There's life in the Commodore yet, with Holden planning to build and ship 1,000 left-hand-drive cars to the USA before its factory closes in the second half of next year.
The cars, to be badged the Chevrolet SS, will be built in Holden's Elizabeth manufacturing plant in the final quarter of this year, with the 1,000-vehicle order an unexpected bonus on top of the existing export agreement, in place since 2013. Despite relatively small sales, the Chevrolet SS is heading in the right direction in the USA, with sales increasing from 2,479 in 2014 to 2,895 in 2015, with the Aussie-built export on track for similiar results this year.
Holden is assuring Commodore VFII buyers hoping to snap up a final example that its local production plans won't be impacted by the Chevrolet order, tellling carsguide.com.au that the factory's production capacity will be temporarily increased before dropping back to planned levels once the USA models are built. But the company's plan to introduce special-edition vehicles next year combined with a predicted production slow down could see the number of certain Commodore models available to order evaporate.
“Due to excellent reviews and increased customer demand in the US, Holden has received an additional export order for 1,000 Chevrolet SS cars," Holden's PR manager Mark Flintoft said.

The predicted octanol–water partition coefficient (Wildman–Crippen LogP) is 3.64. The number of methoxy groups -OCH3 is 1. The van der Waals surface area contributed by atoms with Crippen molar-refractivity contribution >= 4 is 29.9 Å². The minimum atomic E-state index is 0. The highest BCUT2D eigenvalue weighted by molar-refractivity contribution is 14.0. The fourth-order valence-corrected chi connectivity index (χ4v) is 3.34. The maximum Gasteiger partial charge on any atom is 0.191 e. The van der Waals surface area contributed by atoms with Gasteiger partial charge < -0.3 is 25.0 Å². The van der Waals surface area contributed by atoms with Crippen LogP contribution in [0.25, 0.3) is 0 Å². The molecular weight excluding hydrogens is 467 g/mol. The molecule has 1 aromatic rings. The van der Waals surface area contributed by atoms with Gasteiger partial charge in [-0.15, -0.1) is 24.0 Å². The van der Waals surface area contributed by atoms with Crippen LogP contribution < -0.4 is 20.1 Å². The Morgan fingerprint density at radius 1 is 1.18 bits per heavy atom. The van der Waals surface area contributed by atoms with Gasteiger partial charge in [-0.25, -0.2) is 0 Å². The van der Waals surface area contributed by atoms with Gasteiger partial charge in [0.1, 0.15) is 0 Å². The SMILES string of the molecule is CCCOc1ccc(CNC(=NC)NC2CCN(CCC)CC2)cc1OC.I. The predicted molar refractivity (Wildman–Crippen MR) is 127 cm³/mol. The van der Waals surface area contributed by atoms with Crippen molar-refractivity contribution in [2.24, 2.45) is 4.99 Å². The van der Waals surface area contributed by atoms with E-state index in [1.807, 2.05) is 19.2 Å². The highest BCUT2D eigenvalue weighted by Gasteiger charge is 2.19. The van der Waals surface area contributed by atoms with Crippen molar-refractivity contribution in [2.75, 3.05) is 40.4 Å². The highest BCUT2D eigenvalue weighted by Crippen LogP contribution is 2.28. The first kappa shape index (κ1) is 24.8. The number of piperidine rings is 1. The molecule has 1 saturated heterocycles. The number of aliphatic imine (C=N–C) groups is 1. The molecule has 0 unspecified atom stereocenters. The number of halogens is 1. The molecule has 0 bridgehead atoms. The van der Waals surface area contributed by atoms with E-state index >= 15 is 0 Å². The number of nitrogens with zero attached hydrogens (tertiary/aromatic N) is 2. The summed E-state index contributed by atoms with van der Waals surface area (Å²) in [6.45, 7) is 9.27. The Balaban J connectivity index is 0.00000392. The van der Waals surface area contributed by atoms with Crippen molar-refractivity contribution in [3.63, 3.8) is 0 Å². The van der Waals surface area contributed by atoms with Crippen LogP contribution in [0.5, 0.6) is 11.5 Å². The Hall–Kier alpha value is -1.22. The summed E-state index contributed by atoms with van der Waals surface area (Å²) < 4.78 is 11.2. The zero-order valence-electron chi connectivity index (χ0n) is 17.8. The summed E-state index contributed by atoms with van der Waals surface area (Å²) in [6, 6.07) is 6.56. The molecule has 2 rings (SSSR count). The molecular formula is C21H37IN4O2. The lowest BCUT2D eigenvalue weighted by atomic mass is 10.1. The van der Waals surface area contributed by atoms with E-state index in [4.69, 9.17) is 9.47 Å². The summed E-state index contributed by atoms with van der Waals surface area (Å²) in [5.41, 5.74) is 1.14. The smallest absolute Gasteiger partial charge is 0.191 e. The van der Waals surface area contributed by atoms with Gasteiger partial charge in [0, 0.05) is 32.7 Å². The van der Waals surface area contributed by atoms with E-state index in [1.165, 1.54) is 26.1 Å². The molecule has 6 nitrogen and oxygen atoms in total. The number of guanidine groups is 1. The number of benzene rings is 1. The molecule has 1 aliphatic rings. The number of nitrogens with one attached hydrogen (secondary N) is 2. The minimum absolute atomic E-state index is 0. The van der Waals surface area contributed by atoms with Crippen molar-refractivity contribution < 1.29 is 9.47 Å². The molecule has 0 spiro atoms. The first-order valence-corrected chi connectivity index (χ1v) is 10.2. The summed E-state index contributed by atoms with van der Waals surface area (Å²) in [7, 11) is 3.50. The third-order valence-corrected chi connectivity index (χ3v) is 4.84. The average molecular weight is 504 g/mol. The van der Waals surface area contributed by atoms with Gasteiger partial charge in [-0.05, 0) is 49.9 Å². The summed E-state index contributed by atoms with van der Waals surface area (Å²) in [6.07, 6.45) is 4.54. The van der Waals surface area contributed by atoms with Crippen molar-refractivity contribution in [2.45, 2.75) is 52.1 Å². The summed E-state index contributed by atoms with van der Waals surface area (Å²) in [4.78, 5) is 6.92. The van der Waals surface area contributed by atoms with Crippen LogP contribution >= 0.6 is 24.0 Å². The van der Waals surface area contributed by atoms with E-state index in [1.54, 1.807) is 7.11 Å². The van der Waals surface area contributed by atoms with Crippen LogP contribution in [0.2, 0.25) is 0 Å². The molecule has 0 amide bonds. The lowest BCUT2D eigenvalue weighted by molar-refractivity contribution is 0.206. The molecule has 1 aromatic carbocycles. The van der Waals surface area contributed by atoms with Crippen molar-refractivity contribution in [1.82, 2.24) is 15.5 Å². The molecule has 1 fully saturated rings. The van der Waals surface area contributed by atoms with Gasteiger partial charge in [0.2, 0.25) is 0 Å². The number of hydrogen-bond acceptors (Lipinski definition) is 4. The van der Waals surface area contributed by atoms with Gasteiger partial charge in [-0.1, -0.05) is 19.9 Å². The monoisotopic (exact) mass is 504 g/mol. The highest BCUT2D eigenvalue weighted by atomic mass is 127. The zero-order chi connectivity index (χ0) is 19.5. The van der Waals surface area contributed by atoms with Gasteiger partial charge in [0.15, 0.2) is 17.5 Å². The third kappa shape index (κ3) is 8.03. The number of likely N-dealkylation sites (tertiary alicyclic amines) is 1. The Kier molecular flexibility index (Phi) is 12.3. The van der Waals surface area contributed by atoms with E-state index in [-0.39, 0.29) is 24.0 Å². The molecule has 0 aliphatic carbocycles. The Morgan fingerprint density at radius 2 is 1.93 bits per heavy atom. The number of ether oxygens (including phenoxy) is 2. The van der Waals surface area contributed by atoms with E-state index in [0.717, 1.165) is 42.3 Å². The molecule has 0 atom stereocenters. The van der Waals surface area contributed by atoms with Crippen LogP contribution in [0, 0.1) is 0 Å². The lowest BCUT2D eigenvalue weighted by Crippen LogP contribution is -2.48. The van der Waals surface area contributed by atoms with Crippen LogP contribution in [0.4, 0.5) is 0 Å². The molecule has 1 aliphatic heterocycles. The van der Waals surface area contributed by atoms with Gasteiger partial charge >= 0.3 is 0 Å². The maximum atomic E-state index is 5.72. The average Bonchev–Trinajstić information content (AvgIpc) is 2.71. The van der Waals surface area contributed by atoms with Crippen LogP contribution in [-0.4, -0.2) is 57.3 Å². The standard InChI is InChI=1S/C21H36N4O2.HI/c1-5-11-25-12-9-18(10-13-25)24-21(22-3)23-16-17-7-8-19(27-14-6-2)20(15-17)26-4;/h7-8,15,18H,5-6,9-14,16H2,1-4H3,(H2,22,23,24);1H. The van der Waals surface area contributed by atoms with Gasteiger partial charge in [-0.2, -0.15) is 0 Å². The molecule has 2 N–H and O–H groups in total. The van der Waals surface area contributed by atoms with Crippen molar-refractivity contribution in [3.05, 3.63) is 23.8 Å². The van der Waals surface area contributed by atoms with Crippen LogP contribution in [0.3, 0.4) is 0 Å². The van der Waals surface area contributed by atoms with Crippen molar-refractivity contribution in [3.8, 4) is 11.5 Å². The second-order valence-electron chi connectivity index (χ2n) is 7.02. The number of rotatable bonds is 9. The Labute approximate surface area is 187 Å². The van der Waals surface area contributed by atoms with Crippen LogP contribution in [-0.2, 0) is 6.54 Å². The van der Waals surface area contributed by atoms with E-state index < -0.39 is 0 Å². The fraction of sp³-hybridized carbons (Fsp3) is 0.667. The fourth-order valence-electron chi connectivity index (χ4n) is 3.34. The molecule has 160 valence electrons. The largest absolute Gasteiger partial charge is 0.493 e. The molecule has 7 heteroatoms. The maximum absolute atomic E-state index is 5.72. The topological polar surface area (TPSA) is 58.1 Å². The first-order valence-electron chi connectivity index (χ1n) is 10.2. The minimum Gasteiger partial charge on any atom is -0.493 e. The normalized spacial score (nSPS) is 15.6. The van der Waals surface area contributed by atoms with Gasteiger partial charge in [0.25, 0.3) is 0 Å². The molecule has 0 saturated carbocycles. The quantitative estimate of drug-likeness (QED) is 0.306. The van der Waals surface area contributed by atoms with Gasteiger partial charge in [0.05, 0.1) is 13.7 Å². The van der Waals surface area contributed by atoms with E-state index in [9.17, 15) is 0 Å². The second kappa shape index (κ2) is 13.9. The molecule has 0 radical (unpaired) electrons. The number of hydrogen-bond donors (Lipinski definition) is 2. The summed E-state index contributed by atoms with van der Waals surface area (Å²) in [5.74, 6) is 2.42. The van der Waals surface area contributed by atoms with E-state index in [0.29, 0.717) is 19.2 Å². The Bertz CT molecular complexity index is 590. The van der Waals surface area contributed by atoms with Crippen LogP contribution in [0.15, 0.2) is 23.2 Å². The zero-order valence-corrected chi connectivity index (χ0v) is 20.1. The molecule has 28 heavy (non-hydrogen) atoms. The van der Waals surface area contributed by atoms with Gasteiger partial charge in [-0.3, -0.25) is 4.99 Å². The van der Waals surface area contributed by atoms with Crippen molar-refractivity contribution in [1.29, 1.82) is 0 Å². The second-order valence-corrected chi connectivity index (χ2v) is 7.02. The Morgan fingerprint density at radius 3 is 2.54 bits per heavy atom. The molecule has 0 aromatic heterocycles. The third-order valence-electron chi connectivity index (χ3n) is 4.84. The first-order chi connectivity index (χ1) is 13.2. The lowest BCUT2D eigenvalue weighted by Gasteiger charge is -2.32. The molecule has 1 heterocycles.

The reception from buyers and motoring critics is something that the Australian VF Commodore development team and our Elizabeth manufacturing team are very proud of.
"The cars are the left-hand drive/export version of the current VFII Commodore, which we’ve been exporting to the US as a Chevrolet SS since 2013.
"The US demand recognises the excellent build quality and significant technological advances in the current Commodore. The reception from buyers and motoring critics is something that the Australian VF Commodore development team and our Elizabeth manufacturing team are very proud of."
"This order, which will be filled in Q4 2016, will have a minor impact on current production for some employees. The previously announced redundancies will now be staggered over several weeks throughout October into November,” Mr Flintoft said.